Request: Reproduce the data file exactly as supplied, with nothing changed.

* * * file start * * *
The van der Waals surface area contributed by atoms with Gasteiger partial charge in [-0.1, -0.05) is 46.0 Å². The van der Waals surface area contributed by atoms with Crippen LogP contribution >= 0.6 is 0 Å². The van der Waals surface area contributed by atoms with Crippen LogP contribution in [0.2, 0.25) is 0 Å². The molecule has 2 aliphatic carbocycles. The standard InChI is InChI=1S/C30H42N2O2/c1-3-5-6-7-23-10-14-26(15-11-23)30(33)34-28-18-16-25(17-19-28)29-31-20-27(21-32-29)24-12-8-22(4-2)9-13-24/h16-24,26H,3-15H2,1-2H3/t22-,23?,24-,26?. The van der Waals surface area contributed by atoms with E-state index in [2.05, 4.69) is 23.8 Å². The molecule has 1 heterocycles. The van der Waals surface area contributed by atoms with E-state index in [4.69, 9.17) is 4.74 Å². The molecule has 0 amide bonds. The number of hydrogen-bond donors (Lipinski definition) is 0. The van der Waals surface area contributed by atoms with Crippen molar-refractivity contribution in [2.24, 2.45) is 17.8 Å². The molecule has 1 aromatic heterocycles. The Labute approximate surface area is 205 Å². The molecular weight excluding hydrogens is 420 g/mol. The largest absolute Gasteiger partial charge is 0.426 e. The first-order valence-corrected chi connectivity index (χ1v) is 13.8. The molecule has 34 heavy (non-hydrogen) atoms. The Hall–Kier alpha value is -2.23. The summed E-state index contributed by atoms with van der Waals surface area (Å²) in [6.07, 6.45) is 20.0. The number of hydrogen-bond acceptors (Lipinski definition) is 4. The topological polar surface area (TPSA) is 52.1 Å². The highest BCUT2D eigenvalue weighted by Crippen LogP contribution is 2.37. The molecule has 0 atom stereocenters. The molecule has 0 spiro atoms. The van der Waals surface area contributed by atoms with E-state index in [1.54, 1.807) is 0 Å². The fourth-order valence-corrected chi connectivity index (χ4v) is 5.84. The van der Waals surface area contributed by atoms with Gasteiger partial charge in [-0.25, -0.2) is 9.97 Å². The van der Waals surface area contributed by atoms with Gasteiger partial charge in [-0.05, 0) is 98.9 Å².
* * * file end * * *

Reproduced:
The van der Waals surface area contributed by atoms with Gasteiger partial charge in [-0.1, -0.05) is 46.0 Å². The van der Waals surface area contributed by atoms with Crippen LogP contribution >= 0.6 is 0 Å². The van der Waals surface area contributed by atoms with Crippen LogP contribution in [0.2, 0.25) is 0 Å². The molecule has 2 aliphatic carbocycles. The standard InChI is InChI=1S/C30H42N2O2/c1-3-5-6-7-23-10-14-26(15-11-23)30(33)34-28-18-16-25(17-19-28)29-31-20-27(21-32-29)24-12-8-22(4-2)9-13-24/h16-24,26H,3-15H2,1-2H3/t22-,23?,24-,26?. The van der Waals surface area contributed by atoms with E-state index in [2.05, 4.69) is 23.8 Å². The molecule has 1 heterocycles. The van der Waals surface area contributed by atoms with E-state index in [4.69, 9.17) is 4.74 Å². The molecule has 0 amide bonds. The number of hydrogen-bond donors (Lipinski definition) is 0. The van der Waals surface area contributed by atoms with Crippen molar-refractivity contribution in [2.24, 2.45) is 17.8 Å². The molecule has 1 aromatic heterocycles. The Labute approximate surface area is 205 Å². The molecular weight excluding hydrogens is 420 g/mol. The largest absolute Gasteiger partial charge is 0.426 e. The first-order valence-corrected chi connectivity index (χ1v) is 13.8. The molecule has 34 heavy (non-hydrogen) atoms. The Hall–Kier alpha value is -2.23. The summed E-state index contributed by atoms with van der Waals surface area (Å²) in [6.07, 6.45) is 20.0. The number of hydrogen-bond acceptors (Lipinski definition) is 4. The topological polar surface area (TPSA) is 52.1 Å². The highest BCUT2D eigenvalue weighted by Crippen LogP contribution is 2.37. The molecule has 0 atom stereocenters. The molecule has 0 spiro atoms. The van der Waals surface area contributed by atoms with E-state index in [1.54, 1.807) is 0 Å². The fourth-order valence-corrected chi connectivity index (χ4v) is 5.84. The van der Waals surface area contributed by atoms with Gasteiger partial charge in [-0.25, -0.2) is 9.97 Å². The van der Waals surface area contributed by atoms with Gasteiger partial charge in [-0.05, 0) is 98.9 Å².